August 28, 2009
In the title of a paper in the May, 2009, Journal of Affective Disorders, Stephen Matthey, of the University of Sydney Infant, Child & Adolescent Mental Health Service Research Unit in Australia, asks, “Are we overpathologising motherhood?”
The paper was critical of self-report screening measures such as the Edinburgh Depression Scale for overestimating the rate of psychiatric disorders in motherhood. “The properties of the Edinburgh Scale show that around 50% of women scoring high are not in fact depressed,” the paper’s abstract reports.
The paper was further critical of the high percentage of women being screened as ‘at-risk’. Classifying women to be ‘at-risk’ based upon “the presence of a single risk factor is questionable given that the majority of women with risks do not become depressed, and also the rate of women reported to have at least one risk (up to 88%) is so high as to negate the usefulness of this concept,” the abstract warns.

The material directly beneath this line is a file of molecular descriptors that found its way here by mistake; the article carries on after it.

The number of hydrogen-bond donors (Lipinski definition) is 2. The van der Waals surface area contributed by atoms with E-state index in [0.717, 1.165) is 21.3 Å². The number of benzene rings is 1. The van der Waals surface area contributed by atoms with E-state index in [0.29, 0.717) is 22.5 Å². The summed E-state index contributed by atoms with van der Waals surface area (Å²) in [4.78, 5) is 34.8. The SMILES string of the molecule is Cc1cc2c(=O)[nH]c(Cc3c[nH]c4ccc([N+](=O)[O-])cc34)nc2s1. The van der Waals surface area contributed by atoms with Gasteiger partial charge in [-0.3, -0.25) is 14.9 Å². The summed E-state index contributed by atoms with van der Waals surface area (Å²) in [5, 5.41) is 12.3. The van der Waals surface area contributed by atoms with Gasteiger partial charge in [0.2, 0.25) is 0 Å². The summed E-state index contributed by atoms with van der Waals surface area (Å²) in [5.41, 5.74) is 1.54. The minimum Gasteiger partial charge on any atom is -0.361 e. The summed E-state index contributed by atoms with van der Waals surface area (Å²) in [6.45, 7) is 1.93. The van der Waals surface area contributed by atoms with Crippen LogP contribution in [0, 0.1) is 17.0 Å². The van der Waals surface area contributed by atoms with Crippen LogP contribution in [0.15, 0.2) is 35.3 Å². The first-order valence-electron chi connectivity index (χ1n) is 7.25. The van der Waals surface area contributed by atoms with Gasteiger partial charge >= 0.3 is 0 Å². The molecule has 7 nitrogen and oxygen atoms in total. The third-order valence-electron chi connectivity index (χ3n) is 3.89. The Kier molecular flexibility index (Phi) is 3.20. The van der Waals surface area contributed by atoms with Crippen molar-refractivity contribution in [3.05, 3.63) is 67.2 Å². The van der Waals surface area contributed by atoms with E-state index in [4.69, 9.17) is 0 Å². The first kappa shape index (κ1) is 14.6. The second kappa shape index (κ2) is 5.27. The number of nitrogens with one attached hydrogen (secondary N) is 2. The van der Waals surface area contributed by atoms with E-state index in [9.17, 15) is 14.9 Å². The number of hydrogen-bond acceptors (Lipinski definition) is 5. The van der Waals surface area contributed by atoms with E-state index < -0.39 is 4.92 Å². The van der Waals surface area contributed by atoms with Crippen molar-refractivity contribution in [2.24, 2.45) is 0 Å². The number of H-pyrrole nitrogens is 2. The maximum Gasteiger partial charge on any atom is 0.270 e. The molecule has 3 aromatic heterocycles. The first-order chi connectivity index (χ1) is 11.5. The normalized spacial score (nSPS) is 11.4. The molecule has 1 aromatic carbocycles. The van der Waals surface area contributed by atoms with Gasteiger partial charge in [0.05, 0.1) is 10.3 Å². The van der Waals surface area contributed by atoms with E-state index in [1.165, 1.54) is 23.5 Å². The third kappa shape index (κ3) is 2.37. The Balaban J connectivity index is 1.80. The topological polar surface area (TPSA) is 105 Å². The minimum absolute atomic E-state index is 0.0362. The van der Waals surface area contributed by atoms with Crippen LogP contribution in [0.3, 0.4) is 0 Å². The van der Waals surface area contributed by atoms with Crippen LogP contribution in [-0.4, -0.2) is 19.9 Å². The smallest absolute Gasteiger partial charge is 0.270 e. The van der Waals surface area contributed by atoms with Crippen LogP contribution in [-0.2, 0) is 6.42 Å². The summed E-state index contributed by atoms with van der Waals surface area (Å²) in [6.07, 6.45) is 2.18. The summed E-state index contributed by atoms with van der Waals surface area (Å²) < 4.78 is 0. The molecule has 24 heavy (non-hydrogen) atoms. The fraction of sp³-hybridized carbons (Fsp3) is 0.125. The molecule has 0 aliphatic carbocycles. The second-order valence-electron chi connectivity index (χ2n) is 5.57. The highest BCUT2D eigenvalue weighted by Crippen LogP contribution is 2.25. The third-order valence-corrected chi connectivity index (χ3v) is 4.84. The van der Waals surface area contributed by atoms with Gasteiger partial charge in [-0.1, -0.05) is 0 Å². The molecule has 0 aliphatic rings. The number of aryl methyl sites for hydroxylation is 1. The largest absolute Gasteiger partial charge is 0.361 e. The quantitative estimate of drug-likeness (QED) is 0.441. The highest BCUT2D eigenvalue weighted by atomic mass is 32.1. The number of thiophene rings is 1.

Matthey also questioned the use of the diagnostic criteria for depression in the DSM IV, such as weight loss, sleep problems and fatigue, which could easily be attributed to new parenthood rather than depression.
Read entire article: http://www.naturalnews.com/026933_pregnancy_depression_SSRI.html
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